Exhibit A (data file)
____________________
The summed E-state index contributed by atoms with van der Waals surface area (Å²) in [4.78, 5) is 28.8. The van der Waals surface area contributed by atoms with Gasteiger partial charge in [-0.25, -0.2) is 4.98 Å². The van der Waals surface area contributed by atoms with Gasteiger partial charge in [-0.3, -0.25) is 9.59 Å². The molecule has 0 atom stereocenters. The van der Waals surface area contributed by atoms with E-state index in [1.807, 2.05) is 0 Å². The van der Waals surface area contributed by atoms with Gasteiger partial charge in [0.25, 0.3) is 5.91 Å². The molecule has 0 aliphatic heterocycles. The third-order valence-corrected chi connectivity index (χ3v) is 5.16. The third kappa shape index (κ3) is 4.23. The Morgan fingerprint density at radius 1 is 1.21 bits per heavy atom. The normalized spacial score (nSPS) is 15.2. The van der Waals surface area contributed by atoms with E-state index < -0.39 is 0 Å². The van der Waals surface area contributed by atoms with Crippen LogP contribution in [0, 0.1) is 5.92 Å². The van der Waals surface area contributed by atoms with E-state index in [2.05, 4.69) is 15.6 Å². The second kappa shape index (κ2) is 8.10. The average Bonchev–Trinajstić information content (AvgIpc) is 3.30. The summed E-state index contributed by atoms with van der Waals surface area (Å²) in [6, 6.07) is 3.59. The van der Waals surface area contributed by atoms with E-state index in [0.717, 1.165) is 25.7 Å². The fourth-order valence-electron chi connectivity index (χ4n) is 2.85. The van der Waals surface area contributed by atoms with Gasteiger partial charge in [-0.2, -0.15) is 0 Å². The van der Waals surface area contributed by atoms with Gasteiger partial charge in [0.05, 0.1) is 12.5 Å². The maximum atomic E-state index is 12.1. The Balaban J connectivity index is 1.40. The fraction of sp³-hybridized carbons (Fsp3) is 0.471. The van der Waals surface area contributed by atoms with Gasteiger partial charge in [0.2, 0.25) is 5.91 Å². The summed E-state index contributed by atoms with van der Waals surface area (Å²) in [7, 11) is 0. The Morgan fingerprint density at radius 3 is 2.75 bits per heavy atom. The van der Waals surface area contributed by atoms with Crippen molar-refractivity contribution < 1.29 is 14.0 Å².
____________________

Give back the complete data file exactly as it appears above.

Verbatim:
The summed E-state index contributed by atoms with van der Waals surface area (Å²) in [4.78, 5) is 28.8. The van der Waals surface area contributed by atoms with Gasteiger partial charge in [-0.25, -0.2) is 4.98 Å². The van der Waals surface area contributed by atoms with Gasteiger partial charge in [-0.3, -0.25) is 9.59 Å². The molecule has 0 atom stereocenters. The van der Waals surface area contributed by atoms with E-state index in [1.807, 2.05) is 0 Å². The van der Waals surface area contributed by atoms with Gasteiger partial charge in [0.25, 0.3) is 5.91 Å². The molecule has 0 aliphatic heterocycles. The third-order valence-corrected chi connectivity index (χ3v) is 5.16. The third kappa shape index (κ3) is 4.23. The Morgan fingerprint density at radius 1 is 1.21 bits per heavy atom. The normalized spacial score (nSPS) is 15.2. The van der Waals surface area contributed by atoms with E-state index < -0.39 is 0 Å². The van der Waals surface area contributed by atoms with Crippen LogP contribution in [0, 0.1) is 5.92 Å². The van der Waals surface area contributed by atoms with E-state index in [2.05, 4.69) is 15.6 Å². The second kappa shape index (κ2) is 8.10. The average Bonchev–Trinajstić information content (AvgIpc) is 3.30. The summed E-state index contributed by atoms with van der Waals surface area (Å²) in [6, 6.07) is 3.59. The van der Waals surface area contributed by atoms with E-state index in [0.717, 1.165) is 25.7 Å². The fourth-order valence-electron chi connectivity index (χ4n) is 2.85. The van der Waals surface area contributed by atoms with Gasteiger partial charge in [-0.2, -0.15) is 0 Å². The van der Waals surface area contributed by atoms with Gasteiger partial charge in [0.05, 0.1) is 12.5 Å². The maximum atomic E-state index is 12.1. The Balaban J connectivity index is 1.40. The fraction of sp³-hybridized carbons (Fsp3) is 0.471. The van der Waals surface area contributed by atoms with Gasteiger partial charge in [0.2, 0.25) is 5.91 Å². The summed E-state index contributed by atoms with van der Waals surface area (Å²) in [7, 11) is 0. The Morgan fingerprint density at radius 3 is 2.75 bits per heavy atom. The van der Waals surface area contributed by atoms with Crippen molar-refractivity contribution < 1.29 is 14.0 Å².